social networks


It was interesting to come across an old post from 3 years ago and realize how the social media environment has changed in such a short time.

Back then, the social media of choice for the Younger Techapillan was texting and instant messaging, with the occasional email; and for Techapilla, blogging, email and instant messaging. These days, the Younger Techapillan prefers to use texting, Skype and Facebook, including Facebook’s chat feature. Email has gone the way of the legendary dodo. Techapilla still clings desperately to email, messaging and blogging, but has added Facebook and Yammer into the mix. Twitter, I hear you ask? You gotta be dreaming!

There is still as great a reliance on social media as ever. It remains a lifesaver during long, long waits at appointments and the inevitable social isolation that comes with pediatric cancer.

Quite un-apropos of an earlier post on Library 2.0, I’ve just read Steven Johnson’s Everything bad is good for you. The basic premise of the book is that – contrary to generally held assumptions – today’s popular culture in the form of TV, video games and the Internet is actually more intellectually stimulating and socially-expansive than the popular culture of days past. TV shows, for example, have become more complex, with multiple plot-lines, layers of subtlety, and hidden references to movies or contemporary events. Social networks have built up around specific shows, where plots and subplots and relationships are dissected in infinite and miniscule detail. The outcome of all this is that humans have become more intelligent over the years – what Johnson calls the Flynn effect –  as our brains are exercised and stimulated in increasingly complex ways.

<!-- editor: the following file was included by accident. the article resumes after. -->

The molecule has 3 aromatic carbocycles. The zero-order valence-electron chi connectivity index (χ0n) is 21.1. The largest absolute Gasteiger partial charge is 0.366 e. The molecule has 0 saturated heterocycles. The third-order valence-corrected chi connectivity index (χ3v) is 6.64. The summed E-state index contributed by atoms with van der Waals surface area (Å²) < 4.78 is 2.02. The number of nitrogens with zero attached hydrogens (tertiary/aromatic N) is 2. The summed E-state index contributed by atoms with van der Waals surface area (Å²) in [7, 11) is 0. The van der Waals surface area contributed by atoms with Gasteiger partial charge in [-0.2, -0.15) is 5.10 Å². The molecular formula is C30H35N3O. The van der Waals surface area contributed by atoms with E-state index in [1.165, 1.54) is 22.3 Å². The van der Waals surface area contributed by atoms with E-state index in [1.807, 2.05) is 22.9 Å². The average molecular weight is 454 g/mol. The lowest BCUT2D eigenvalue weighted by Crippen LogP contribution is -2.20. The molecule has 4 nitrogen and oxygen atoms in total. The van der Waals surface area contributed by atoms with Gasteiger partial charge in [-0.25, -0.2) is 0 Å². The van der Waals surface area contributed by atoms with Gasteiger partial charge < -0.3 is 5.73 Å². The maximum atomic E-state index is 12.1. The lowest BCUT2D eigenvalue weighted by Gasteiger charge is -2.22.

Johnson acknowledges that not all popular culture necessarily has redeeming qualities, just as not all popular culture of the past did. I’d have liked to have seen more discussion on the seamy trend of some TV shows and video games – Johnson just pays lipservice to that. But overall, a great read.

So, Johnson’s book and Library 2.0? Johnson talks about how social networks, a fundamental precept of Library 2.0,  operate; although the book was written in 2005, so doesn’t really pay justice to the massive growth in social networking that has occurred over the past couple of years.

More particularly, Johnson’s book and video gaming in libraries? Has Johnson convinced me to change my mind, that gaming nights (as opposed to having video games for loan) have no place in libraries? Not at all. But I might be a little more flexible on the concept of libraries installing video games on library computers and allowing patrons to actually play, rather than just try them out before borrowing.

Michael Arrington over at TechCrunch has written about the use of Google Earth to help in the search for missing adventurer, Steve Fossett.

There are already projects out there which rely on using idle time on individual computers to solve various scientific problems – see for instance World Community Grid. A nice, effortless and inexpensive way to contribute to the good of humanity. Projects such as Amazon’s Mechanical Turk, which Michael speaks about, are a social extension on this kind of thing.